FARMING leaders in west Wales have expressed their relief after the Welsh Government announced it is considering an all-Wales approach to nitrate vulnerable zones.

Following an extensive consultation on nitrate vulnerable zones last year, the rural affairs cabinet secretary Lesley Griffiths said work would get underway with partners over the coming months to develop the right balance of comprehensive regulatory measures, voluntary measures and investment.

Landowners and farmers in Pembrokeshire had feared a more targeted approach would put a disproportionate burden on west Wales and, particularly farms in the Cleddau catchment area.

Ms Griffiths said she would explore further options to provide land managers with flexibility, where these would achieve the same or better outcomes than a regulatory approach.

Ms Griffiths said: “Most respondents recognised the significant impact nitrate pollution is having on our waters, businesses and human and environmental well-being throughout Wales and agreed further action was needed.

“Poor nutrient management is still a major problem across Wales. Pollution of this kind is entirely preventable and is simply not acceptable in the 21st century.

“We should not at the end of 2017 see significant stretches of some of our most well known and popular rivers largely devoid of fish, proving just how much work remains to be done."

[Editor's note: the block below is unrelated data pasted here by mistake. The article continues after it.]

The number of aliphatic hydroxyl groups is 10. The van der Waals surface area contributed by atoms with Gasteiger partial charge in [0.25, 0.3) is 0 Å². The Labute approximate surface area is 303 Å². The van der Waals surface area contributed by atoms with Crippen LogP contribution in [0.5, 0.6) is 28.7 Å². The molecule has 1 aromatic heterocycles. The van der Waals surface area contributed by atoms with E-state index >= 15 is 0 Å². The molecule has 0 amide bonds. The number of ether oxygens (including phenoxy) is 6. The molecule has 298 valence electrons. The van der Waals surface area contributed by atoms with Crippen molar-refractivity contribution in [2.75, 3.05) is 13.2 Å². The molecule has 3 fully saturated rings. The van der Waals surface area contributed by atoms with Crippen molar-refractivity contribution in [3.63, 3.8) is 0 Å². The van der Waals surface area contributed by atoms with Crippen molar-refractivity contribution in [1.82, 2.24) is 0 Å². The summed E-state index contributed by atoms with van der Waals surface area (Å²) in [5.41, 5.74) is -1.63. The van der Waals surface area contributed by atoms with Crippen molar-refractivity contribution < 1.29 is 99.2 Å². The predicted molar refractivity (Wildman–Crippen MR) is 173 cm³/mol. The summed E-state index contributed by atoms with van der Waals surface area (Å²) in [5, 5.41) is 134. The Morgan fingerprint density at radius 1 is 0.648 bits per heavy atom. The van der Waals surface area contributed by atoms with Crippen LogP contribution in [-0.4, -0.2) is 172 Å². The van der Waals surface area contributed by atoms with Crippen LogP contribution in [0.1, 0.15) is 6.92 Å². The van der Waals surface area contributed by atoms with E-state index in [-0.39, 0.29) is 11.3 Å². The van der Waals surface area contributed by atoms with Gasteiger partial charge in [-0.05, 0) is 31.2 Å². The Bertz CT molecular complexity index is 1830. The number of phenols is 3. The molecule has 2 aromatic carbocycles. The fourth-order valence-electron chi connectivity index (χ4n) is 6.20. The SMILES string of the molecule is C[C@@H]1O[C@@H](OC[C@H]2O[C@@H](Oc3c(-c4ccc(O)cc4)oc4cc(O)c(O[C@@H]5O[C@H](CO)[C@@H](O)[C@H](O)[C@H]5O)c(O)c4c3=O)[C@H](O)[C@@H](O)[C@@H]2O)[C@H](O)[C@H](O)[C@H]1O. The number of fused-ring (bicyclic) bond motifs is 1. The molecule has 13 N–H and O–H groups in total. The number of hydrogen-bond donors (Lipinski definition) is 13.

FUW president Glyn Roberts gave a cautious welcome to the announcement.

“This seems to be a far more proportionate way forward than some of the options that had been proposed, but we need time to assess the details and their implications,” he said.

Mr Roberts said: “As a member of the three groups which will be looking at these approaches, the FUW looks forward to working on approaches which are proportionate proactive voluntary approaches which deliver positive outcomes.”

NFU Cymru president Stephen James said: “Farmers take their environmental responsibilities extremely seriously and NFU Cymru has always championed an approach that sees the union working in collaboration with Welsh Government and other partners.

“We are pleased that the cabinet secretary has made reference to the off-set scheme that has been operating successfully by a group of First Milk farmers in the Cleddau catchment. This scheme, championed by NFU Cymru members Will Prichard and Mike Smith, was highlighted in NFU Cymru’s consultation response, and subsequently, as an example of a workable alternative delivering measurable reductions in nitrates."

Plaid Cymru Assembly Member Simon Thomas also expressed the hope the Welsh Government would take a voluntary approach to nitrate vulnerable zones.

The shadow cabinet secretary for rural affairs said: “There is a glimmer of hope that a voluntary approach like that advocated by First Milk of an off-set for nitrate vulnerable zones might be considered in the future."